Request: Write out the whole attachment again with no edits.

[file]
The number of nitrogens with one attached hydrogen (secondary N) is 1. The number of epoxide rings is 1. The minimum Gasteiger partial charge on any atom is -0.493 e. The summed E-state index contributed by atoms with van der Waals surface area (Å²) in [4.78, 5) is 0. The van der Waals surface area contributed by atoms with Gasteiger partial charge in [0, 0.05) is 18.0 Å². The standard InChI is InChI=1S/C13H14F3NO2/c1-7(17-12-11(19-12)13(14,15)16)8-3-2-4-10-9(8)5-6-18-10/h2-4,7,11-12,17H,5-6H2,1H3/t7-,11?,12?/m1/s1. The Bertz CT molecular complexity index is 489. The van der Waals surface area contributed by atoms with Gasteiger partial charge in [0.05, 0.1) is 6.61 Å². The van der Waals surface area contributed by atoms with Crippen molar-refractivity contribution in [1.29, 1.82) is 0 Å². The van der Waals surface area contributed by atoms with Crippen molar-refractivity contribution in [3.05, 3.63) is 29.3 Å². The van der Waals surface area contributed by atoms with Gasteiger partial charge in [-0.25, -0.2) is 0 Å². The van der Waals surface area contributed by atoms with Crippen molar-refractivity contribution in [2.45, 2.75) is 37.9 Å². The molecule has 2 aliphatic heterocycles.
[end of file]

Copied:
The number of nitrogens with one attached hydrogen (secondary N) is 1. The number of epoxide rings is 1. The minimum Gasteiger partial charge on any atom is -0.493 e. The summed E-state index contributed by atoms with van der Waals surface area (Å²) in [4.78, 5) is 0. The van der Waals surface area contributed by atoms with Gasteiger partial charge in [0, 0.05) is 18.0 Å². The standard InChI is InChI=1S/C13H14F3NO2/c1-7(17-12-11(19-12)13(14,15)16)8-3-2-4-10-9(8)5-6-18-10/h2-4,7,11-12,17H,5-6H2,1H3/t7-,11?,12?/m1/s1. The Bertz CT molecular complexity index is 489. The van der Waals surface area contributed by atoms with Gasteiger partial charge in [0.05, 0.1) is 6.61 Å². The van der Waals surface area contributed by atoms with Crippen molar-refractivity contribution in [1.29, 1.82) is 0 Å². The van der Waals surface area contributed by atoms with Crippen molar-refractivity contribution in [3.05, 3.63) is 29.3 Å². The van der Waals surface area contributed by atoms with Gasteiger partial charge in [-0.25, -0.2) is 0 Å². The van der Waals surface area contributed by atoms with Crippen molar-refractivity contribution in [2.45, 2.75) is 37.9 Å². The molecule has 2 aliphatic heterocycles.